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‘No shortcuts to earning the badge’: Metro welcomes new recruit class — PHOTOS

Updated June 9, 2024 - 2:17 pm

Clad in their uniforms and minutes from receiving their police badge, the Metropolitan Police Department’s newest recruits sat stone-faced at the beginning of their graduation ceremony.

Over an hour later, with their badges pinned to their chests, the recruits laughed, shouted and hugged as they were dismissed from the police academy and officially Metro police officers.

The November recruit class graduated from the police academy Wednesday in the Las Vegas Convention Center with the support of a large crowd including family members, friends and fellow law enforcement officers.

The 64 new recruits have a wide variety of backgrounds. Recruits span the ages of 21 to 50, they were born all over the United States and in six U.S. territories or foreign countries, 16 are bilingual, and 15 are parents. The diversity within the class is something Lt. Richard Meyers noted as critical for properly serving the Las Vegas community.

Many recruits took a pay cut to join the police force because “they could not contain that fire that burns inside their bellies to serve this community,” Meyers said.

‘No easy roads to the finish line’

Meyers introduced the class’s chosen speaker, Brian Chung, who previously served in the National Guard. Chung shared that the academy taught his class that receiving help from others is sometimes necessary, he said.

“There are no easy roads to the finish line, no shortcuts to earning the badge and certainly no way to make it through the academy or even through life by doing everything by yourself,” Chung said.

In December, just a month into the recruits’ training, police responded to the Dec. 6 UNLV. Three professors were killed, another was injured, and the gunman died in a shootout with UNLV police. Chung and his fellow recruits were in class at the time, listening to the police radio in real-time.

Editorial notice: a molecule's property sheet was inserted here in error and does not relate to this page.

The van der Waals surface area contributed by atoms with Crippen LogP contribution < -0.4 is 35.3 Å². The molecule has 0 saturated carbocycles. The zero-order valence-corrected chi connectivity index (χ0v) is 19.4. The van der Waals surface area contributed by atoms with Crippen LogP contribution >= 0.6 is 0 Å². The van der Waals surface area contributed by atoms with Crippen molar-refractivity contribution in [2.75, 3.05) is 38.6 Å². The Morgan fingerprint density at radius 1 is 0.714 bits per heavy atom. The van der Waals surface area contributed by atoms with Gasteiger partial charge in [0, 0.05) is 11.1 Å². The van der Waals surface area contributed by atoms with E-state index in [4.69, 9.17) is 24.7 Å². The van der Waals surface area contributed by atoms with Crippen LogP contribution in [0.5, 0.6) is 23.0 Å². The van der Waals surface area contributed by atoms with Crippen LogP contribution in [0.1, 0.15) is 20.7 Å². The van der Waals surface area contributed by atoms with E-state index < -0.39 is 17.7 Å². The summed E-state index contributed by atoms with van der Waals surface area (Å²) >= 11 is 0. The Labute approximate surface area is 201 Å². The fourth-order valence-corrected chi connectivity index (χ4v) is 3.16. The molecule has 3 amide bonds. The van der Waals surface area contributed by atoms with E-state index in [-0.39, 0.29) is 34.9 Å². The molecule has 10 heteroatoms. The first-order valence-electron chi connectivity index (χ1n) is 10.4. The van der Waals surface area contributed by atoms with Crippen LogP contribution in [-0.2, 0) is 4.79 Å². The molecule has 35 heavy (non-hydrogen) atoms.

It was a moment that would stay with Chung forever, he said.

“We all sat silently as we listened. I will never forget the feeling in that room,” Chung said. “All of us were confronted with the reality that we may find ourselves in, in a few short months. And what will we do? I had to ask myself, can I run towards the threat?”

Chung told the crowd that he would.

“If you are the responding officer — whether you’ve been on the force 30 years or you’re rolling code, day one, call one, minute one — I want you all to know that we will always be there to protect our great community of which we are proud to serve selflessly,” Chung said.

Meyers also shared a police academy tradition of dedicating each class to a fallen officer. The November cohort dedicated its class to Jason Swanger, an officer who died of COVID-19 complications in 2021. Swanger’s wife and son were in attendance at the ceremony, and were referenced, or thanked, frequently.

The family provided blue bracelets to all of the recruits and the staff at the graduation.

‘Never betray my badge’

After all the graduates received their badges, with loud cheers from the packed room, they were officially sworn into the police force. After the recruits were sworn in, all law enforcement in the room was asked to stand up and take an oath.

“I will never betray my badge, my integrity, my character, or the public trust,” said the recruits, as well as the other law enforcement officers in the room, in unison. “I will always have the courage to hold myself and others accountable for our actions.”

In the ceremony’s closing remarks, Undersheriff Andrew Walsh commented on the large turnout in the room — all the seats had been taken and many were standing near the walls. He said it gave him a moment to reflect on where the department is as a law enforcement agency.

After the August recruit class joins the department later this year, Metro will only have 2 to 2.5 percent of police officer positions vacant, Walsh said.

“We still have a little bit of work to do, but there isn’t a sheriff or a chief of police around the country that wouldn’t trade places with us,” he said.

Contact Ella Thompson at ethompson@reviewjournal.com. Follow her on X @elladeethompson.

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